The Global Property Guide explained that from next month overseas buyers will only be able to purchase property priced at RM1 million (£189,312) or above. Higher property gains tax has also been imposed by the government, going from tiered rates of between five per cent and 15 per cent to a flat rate of 30 per cent if a property is sold in the the first five years after purchase.
While these changes may not have a significant impact on domestic buyers or long-term investors, overseas buyers looking for quick gains or a holiday home could suffer, according to the Global Property Guide. What's more, not everyone is convinced that the changes will cool property prices.
Datuk Michael Yam, president of the Real Estate and Housing Developers Association, said the reforms may encourage people to hold onto their homes for longer, causing supply to decline and prices to travel upwards. "Prices are not going to reduce," he said. "At best it will stabilise. At worst, the rate of escalation will be slower."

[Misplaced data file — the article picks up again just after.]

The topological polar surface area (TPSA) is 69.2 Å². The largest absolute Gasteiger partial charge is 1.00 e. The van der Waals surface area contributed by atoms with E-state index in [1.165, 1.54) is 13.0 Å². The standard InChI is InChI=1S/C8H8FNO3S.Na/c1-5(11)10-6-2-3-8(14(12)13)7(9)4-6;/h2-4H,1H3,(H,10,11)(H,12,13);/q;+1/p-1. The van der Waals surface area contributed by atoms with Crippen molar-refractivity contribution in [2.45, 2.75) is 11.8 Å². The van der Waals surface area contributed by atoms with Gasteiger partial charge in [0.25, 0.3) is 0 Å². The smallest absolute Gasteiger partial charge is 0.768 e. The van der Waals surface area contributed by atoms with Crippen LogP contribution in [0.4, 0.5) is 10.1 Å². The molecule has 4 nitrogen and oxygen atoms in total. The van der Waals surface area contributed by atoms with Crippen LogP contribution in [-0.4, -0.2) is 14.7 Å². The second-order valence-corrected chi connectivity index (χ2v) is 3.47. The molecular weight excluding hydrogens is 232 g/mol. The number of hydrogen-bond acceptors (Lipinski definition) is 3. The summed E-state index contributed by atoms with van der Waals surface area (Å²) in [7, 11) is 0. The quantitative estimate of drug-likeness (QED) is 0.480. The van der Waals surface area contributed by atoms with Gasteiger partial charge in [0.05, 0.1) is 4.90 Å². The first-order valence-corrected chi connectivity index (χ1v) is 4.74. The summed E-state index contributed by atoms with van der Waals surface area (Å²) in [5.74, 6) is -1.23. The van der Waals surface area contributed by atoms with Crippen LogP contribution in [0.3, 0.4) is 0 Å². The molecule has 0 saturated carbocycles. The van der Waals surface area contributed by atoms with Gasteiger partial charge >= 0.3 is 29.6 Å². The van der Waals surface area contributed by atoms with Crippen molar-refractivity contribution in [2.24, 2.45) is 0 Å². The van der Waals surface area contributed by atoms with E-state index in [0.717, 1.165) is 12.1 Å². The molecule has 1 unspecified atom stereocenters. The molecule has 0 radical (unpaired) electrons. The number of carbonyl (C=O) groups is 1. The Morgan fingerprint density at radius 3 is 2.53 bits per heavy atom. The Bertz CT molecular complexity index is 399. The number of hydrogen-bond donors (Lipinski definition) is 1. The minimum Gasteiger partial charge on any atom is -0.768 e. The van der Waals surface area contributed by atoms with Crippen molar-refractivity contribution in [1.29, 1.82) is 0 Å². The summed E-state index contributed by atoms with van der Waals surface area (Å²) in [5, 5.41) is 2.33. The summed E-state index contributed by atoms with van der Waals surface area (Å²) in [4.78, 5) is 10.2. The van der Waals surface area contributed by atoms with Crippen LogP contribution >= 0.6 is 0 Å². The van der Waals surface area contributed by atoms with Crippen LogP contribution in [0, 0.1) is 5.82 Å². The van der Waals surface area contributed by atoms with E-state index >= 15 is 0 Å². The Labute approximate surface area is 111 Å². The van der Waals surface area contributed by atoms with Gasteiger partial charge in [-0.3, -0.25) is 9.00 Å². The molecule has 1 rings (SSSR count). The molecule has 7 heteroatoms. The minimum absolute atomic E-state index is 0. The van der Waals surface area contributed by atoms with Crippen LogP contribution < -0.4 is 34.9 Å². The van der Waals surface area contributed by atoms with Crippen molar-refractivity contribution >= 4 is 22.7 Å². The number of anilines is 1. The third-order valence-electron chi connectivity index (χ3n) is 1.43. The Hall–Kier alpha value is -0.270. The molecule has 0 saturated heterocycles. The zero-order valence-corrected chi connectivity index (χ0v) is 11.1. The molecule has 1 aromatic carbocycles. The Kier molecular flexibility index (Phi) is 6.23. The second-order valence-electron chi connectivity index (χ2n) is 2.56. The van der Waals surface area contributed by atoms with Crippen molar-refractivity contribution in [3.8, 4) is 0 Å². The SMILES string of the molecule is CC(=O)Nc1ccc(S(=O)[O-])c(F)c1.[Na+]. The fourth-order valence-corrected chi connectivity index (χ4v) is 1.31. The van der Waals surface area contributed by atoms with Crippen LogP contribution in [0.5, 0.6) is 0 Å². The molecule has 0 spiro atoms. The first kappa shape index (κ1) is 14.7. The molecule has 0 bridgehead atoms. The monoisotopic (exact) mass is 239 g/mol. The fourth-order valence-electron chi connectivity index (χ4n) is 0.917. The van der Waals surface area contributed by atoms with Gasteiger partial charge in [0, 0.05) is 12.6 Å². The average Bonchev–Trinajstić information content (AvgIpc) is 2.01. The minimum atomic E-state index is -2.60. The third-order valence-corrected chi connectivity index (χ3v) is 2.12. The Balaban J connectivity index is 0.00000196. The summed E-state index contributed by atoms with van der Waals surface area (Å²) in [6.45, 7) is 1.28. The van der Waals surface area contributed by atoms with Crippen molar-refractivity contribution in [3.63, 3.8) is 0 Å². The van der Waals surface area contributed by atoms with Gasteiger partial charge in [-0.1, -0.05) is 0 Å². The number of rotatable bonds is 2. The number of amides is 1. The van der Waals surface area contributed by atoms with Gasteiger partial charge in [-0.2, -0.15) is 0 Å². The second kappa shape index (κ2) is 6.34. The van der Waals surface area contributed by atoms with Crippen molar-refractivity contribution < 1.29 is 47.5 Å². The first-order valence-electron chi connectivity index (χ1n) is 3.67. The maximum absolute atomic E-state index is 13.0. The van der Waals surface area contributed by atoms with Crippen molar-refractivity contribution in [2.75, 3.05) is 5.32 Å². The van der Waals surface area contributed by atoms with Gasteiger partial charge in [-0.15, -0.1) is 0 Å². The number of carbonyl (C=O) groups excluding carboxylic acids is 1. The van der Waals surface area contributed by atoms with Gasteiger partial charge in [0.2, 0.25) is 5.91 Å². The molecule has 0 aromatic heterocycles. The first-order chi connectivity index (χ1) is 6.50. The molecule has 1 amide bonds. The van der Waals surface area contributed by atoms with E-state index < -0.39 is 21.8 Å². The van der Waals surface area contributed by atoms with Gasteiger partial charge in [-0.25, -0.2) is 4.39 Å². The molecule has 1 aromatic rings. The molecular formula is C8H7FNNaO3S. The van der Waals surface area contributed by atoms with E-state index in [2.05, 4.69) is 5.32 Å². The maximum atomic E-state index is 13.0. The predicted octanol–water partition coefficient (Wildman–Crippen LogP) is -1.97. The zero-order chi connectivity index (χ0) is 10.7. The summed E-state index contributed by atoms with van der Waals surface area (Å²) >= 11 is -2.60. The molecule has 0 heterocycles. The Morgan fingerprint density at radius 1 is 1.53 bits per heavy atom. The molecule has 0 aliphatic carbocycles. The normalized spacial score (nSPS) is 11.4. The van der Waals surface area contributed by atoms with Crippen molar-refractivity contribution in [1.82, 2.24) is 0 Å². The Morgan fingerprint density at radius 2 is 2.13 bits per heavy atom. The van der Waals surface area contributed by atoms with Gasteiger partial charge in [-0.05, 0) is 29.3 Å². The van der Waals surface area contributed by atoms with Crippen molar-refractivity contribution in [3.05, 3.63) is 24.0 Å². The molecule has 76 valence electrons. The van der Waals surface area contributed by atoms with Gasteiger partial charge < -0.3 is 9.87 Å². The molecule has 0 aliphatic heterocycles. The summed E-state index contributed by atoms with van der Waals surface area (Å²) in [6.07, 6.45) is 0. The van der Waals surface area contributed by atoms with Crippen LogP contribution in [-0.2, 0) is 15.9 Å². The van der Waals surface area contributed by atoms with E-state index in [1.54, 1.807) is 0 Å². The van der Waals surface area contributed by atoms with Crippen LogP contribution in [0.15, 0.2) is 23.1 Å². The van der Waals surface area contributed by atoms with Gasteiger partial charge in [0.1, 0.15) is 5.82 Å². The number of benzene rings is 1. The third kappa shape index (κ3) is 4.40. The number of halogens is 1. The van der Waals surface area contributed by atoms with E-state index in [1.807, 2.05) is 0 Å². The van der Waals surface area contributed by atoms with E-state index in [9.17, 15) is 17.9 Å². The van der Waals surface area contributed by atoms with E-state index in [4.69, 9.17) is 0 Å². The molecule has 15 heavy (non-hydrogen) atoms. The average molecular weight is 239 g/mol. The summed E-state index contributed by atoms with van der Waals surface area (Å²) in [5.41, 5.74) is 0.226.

However, not everyone agrees with Mr Yam and research from Rahim & Co Chartered Surveyors showed the stringent guidelines will hit spots like Kuala Lumpur city centre and Iskandar's Nusajaya, causing a slowdown. Growth is already easing and during the first six months of the year there was a 12.6 per cent decline in residential transactions in Malaysia year-on-year. The top hubs of Kuala Lumpur, Selangor and Penang even experienced drops, with prices falling 47.5 per cent, 16.2 per cent and 28.1 per cent respectively.